We all need a place to retreat to, every now and then. A place to withdraw, to regroup, to reharness our energy and so to come back out into the world with renewed energy. Everyone is familiar with the summer holiday, or some time off in the bleak of midwinter. These are chances to lay aside the worries of work, and to get back in touch with yourself, your family, and what really matters. However, what if we managed to do that each and every day? Mini or micro-breaks, at least once a day, to reconnect those threads of the weave that we have dropped, to re-establish relationships and to fully honour the time that we are alive…
Every day is a chance to stop, to enter into ritual, to take a step back and simply savour the moment. We can become so out of tune with our own bodies, is it any wonder that other people often baffle us? By understanding our selves, we can better understand others, and so work to help others in a more positive and productive way.
So we create the micro-retreat. Once a day, we stop, and take a moment to watch the moon, or sit on a cushion and meditate, to attune to our sense of self. When we find that centre point, that sense of self, we can then let it go, and seek out the deeper connections that can be found when the self is released. We are all living on this planet together, and by dropping that sense of self we can release into the flow that is awen, that is life and inspiration itself, flowing through space and time. It is a chance to connect with the earth, with deity, with everyone and everything on the planet, instead of just your own sense of self. How wonderful is that?
I do not underestimate the significance of focusing on the self in order to improve one’s life – change must come from within. However, there is so much more to the world than the little universe we create around our sense of self – a brilliant world full of myriad possibilities. Take for instance the ability to shape-change – we must first be able to drop our sense of self in order to take wing as the marsh harrier, or stalk a pheasant through the underbrush like a fox. On a broader level, we can simply place our hands on the earth and feel all of life humming from this planet, but first we must silence the chattering self within in order to listen and to hear it fully, with an open heart.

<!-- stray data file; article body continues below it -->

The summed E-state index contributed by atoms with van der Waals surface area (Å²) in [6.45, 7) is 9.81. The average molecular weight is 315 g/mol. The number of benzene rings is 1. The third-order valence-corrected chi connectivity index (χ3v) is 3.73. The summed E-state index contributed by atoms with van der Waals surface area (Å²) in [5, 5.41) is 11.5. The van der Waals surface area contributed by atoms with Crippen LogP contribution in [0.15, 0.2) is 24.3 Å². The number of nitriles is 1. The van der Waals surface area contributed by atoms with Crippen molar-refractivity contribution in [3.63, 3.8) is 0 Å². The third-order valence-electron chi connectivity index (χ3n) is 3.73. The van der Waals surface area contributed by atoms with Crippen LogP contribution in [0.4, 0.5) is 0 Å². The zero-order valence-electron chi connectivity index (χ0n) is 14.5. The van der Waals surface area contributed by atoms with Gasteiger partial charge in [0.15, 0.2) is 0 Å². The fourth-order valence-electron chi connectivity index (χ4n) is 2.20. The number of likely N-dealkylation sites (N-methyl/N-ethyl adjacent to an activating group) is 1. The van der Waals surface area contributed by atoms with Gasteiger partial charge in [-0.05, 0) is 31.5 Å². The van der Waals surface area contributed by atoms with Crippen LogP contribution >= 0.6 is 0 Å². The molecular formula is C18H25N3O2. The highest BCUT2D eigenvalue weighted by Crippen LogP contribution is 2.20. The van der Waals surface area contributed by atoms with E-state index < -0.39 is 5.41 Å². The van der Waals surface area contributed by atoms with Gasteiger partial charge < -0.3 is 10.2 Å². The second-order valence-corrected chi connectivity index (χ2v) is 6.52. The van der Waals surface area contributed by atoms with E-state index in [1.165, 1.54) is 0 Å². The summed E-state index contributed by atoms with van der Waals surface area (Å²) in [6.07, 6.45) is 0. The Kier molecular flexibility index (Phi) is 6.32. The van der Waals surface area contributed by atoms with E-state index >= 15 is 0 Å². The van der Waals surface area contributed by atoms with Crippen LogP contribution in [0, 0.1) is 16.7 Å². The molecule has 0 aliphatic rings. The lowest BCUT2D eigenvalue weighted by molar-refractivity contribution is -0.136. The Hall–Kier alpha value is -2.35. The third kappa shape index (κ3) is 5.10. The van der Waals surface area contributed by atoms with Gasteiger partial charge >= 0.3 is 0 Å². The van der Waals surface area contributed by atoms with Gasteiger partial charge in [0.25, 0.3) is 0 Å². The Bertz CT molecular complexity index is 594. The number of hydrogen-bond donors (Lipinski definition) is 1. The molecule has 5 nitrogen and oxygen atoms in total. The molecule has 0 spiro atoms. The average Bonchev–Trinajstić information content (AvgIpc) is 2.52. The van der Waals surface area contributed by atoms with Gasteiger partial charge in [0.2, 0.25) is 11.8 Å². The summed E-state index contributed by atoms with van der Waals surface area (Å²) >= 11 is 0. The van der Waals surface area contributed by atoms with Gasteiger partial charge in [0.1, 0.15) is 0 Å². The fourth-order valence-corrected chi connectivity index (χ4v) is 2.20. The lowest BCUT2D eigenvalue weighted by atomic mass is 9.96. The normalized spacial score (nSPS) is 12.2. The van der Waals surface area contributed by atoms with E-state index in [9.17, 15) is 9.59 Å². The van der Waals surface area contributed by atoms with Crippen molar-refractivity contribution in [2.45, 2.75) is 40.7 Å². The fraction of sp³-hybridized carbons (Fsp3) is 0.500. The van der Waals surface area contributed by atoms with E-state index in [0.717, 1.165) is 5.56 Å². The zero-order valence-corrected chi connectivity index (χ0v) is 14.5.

To be able to open ourselves up to the grander scheme of things, we must find a place where we are held, where it is easy for us to open up our nemeton and let go into the unknown. Creation of a sacred space is key for some – whether we physically create a space or whether we simply expand our own nemeton to that which we would connect, with honour and respect. We must first know where our edges are before we can release them and step over them into the unknown.
In Zen, it is acknowledged that the sense of self is an illusion – it is made up of the opinions and experiences that resonate the most strongly within us, that we wish to cultivate, or which touch on on such a deep soul level. Yet these are all attachments, to which we must release in order to fully connect with the world at large. In the Ten Bulls, the seeker finally does manage to let go, to become one with everything, but more importantly, he then takes that back into the world and works in the world with that knowledge. Releasing into the void in order to connect fully takes great courage, great time and great skill. Yet it is so simple that it feels impossible.
This is where discipline is key. We must make the time if we truly do want to do this. We must want it with all our heart and soul. In Zen, there is a saying that you must want it as much as a man whose head is held under water wants air. If you want it that much, you will make the time.
Stepping away from the loudness and hectic pace of our modern lives we can find the time to simply “be”. We aren’t human beings most of the time; we are human doings. We must relearn that art of simply being which can then connect us to everything else. Once we simple “are”, then that sense of self fades away and the multitudes of awen around us are allowed to flow into and around us – we hear what in Druidry is known as “the song”.
Take a micro-retreat, once a day, several times a day. Watch the sun rise and the sun set, and let go into that experience. The world is so much larger than you – why not experience it wholly and with reverence and honour? Weaving those dropped threads, you will become an integral part of the tapestry of life once again, and not just a loose thread dangling in the wind. Not going with the flow, but being the flow itself.